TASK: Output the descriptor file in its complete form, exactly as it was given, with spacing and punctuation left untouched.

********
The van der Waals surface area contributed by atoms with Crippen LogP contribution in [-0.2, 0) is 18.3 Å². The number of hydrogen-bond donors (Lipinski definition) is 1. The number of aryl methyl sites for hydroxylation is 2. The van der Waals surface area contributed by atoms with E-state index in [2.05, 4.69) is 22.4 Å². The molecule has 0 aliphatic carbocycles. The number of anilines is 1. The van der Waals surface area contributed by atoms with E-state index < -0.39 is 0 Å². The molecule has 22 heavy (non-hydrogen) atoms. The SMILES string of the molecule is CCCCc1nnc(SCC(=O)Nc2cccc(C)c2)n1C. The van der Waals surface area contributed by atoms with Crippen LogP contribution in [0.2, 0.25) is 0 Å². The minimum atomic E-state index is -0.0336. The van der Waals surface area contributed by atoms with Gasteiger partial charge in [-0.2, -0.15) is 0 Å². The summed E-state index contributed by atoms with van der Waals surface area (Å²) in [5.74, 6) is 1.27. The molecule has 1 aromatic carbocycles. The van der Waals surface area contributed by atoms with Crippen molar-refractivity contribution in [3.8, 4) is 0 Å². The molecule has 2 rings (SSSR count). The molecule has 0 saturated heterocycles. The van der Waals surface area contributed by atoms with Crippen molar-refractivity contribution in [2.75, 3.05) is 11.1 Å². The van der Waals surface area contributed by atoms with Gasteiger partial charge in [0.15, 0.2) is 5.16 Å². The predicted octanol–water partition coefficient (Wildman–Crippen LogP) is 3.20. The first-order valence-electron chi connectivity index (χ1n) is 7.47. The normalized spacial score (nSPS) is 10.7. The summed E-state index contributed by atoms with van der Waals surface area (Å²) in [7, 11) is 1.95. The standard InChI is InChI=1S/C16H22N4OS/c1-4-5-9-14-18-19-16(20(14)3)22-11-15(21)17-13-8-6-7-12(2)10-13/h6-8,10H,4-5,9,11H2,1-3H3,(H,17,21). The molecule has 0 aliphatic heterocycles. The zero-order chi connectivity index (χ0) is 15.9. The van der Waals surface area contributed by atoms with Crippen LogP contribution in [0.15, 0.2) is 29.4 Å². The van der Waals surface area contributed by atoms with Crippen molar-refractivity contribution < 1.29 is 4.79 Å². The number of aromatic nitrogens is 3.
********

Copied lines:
The van der Waals surface area contributed by atoms with Crippen LogP contribution in [-0.2, 0) is 18.3 Å². The number of hydrogen-bond donors (Lipinski definition) is 1. The number of aryl methyl sites for hydroxylation is 2. The van der Waals surface area contributed by atoms with E-state index in [2.05, 4.69) is 22.4 Å². The molecule has 0 aliphatic carbocycles. The number of anilines is 1. The van der Waals surface area contributed by atoms with E-state index < -0.39 is 0 Å². The molecule has 22 heavy (non-hydrogen) atoms. The SMILES string of the molecule is CCCCc1nnc(SCC(=O)Nc2cccc(C)c2)n1C. The van der Waals surface area contributed by atoms with Crippen LogP contribution in [0.2, 0.25) is 0 Å². The minimum atomic E-state index is -0.0336. The van der Waals surface area contributed by atoms with Gasteiger partial charge in [-0.2, -0.15) is 0 Å². The summed E-state index contributed by atoms with van der Waals surface area (Å²) in [5.74, 6) is 1.27. The molecule has 1 aromatic carbocycles. The van der Waals surface area contributed by atoms with Crippen molar-refractivity contribution in [3.8, 4) is 0 Å². The molecule has 2 rings (SSSR count). The molecule has 0 saturated heterocycles. The van der Waals surface area contributed by atoms with Crippen molar-refractivity contribution in [2.75, 3.05) is 11.1 Å². The van der Waals surface area contributed by atoms with Gasteiger partial charge in [0.15, 0.2) is 5.16 Å². The predicted octanol–water partition coefficient (Wildman–Crippen LogP) is 3.20. The first-order valence-electron chi connectivity index (χ1n) is 7.47. The normalized spacial score (nSPS) is 10.7. The summed E-state index contributed by atoms with van der Waals surface area (Å²) in [7, 11) is 1.95. The standard InChI is InChI=1S/C16H22N4OS/c1-4-5-9-14-18-19-16(20(14)3)22-11-15(21)17-13-8-6-7-12(2)10-13/h6-8,10H,4-5,9,11H2,1-3H3,(H,17,21). The molecule has 0 aliphatic heterocycles. The zero-order chi connectivity index (χ0) is 15.9. The van der Waals surface area contributed by atoms with Crippen LogP contribution in [0.15, 0.2) is 29.4 Å². The van der Waals surface area contributed by atoms with Crippen molar-refractivity contribution < 1.29 is 4.79 Å². The number of aromatic nitrogens is 3.